This month seems like an opportune time for a salute in Thelonious Monk’s direction, honoring both his 100th birthday and the 70th anniversary of the first of the Blue Note recording sessions that Monk aficionados generally consider his most important work. Highlights from these 1947–52 sessions have been gathered into a handy single-CD reissue that showcases the things that make Monk’s music so compelling: his catchy and highly chromatic jazz compositions, and his unique and piquant improv style that combines bebop and stride piano techniques with harmonic innovations from modern composed music.
Included are the first recordings of such Monk standards as Epistrophy, Straight No Chaser, Well You Needn’t, and ‘Round Midnight (the bane of many a piano student overwhelmed by its complicated chord changes). And then there’s Misterioso, a mini-compendium of Monkish eccentricities. It’s ostensibly a 12-bar blues in B♭, but its melody consists of non-swinging broken sixths that sound more like Scarlatti than bebop.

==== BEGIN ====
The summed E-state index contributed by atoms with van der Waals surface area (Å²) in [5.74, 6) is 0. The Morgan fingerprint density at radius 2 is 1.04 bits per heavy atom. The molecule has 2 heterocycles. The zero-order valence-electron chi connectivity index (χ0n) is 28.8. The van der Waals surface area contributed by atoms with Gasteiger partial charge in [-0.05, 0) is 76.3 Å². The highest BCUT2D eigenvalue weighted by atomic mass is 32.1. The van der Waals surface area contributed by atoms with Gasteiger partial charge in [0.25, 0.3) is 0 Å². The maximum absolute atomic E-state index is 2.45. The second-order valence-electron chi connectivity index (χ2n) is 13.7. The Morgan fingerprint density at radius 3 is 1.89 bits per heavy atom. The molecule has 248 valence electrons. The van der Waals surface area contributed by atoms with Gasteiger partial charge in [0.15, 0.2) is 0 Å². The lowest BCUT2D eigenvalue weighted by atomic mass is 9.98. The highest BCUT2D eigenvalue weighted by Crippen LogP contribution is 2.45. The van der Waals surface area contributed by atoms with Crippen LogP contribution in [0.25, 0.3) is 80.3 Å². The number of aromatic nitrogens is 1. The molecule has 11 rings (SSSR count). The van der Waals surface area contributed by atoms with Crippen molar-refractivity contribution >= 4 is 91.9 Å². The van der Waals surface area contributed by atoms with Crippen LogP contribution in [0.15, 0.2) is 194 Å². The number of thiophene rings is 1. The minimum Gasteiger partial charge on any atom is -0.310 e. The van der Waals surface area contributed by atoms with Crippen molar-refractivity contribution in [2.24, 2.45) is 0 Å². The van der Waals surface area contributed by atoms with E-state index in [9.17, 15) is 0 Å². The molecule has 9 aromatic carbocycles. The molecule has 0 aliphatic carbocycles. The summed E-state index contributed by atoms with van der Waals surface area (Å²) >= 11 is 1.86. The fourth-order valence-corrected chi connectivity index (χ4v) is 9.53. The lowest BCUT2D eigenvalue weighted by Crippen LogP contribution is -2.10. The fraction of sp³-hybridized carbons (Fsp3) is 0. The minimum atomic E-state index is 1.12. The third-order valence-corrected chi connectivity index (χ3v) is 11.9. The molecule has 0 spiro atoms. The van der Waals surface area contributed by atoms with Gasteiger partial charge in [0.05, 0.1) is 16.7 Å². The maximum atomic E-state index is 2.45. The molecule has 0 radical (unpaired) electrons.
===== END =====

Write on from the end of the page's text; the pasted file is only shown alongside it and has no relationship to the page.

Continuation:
After Monk and vibraphonist Milt Jackson play through the tune, Jackson offers a fairly conventional solo lasting one chorus. Then Monk begins his solo, and things start getting weird. He spends one chorus toying around with the dissonant clash between D♭ and D♮, and a second chorus combining blues licks with whole-tone scales and long rests. When Jackson starts reprising the theme, Monk spends several bars plunking out harsh isolated notes in counterpoint before finally joining Jackson on the melody. The track ends with one last whole-tone flurry from Monk. Throw in the crude 78 Era sound quality, and the whole thing has a kind of primitive mystique to it, teetering more and more on the edge of crazy as it goes on—kind of a metaphor for Monk’s own life and mental health struggles. Have a listen, and (re)acquaint yourself with this unorthodox American musical genius.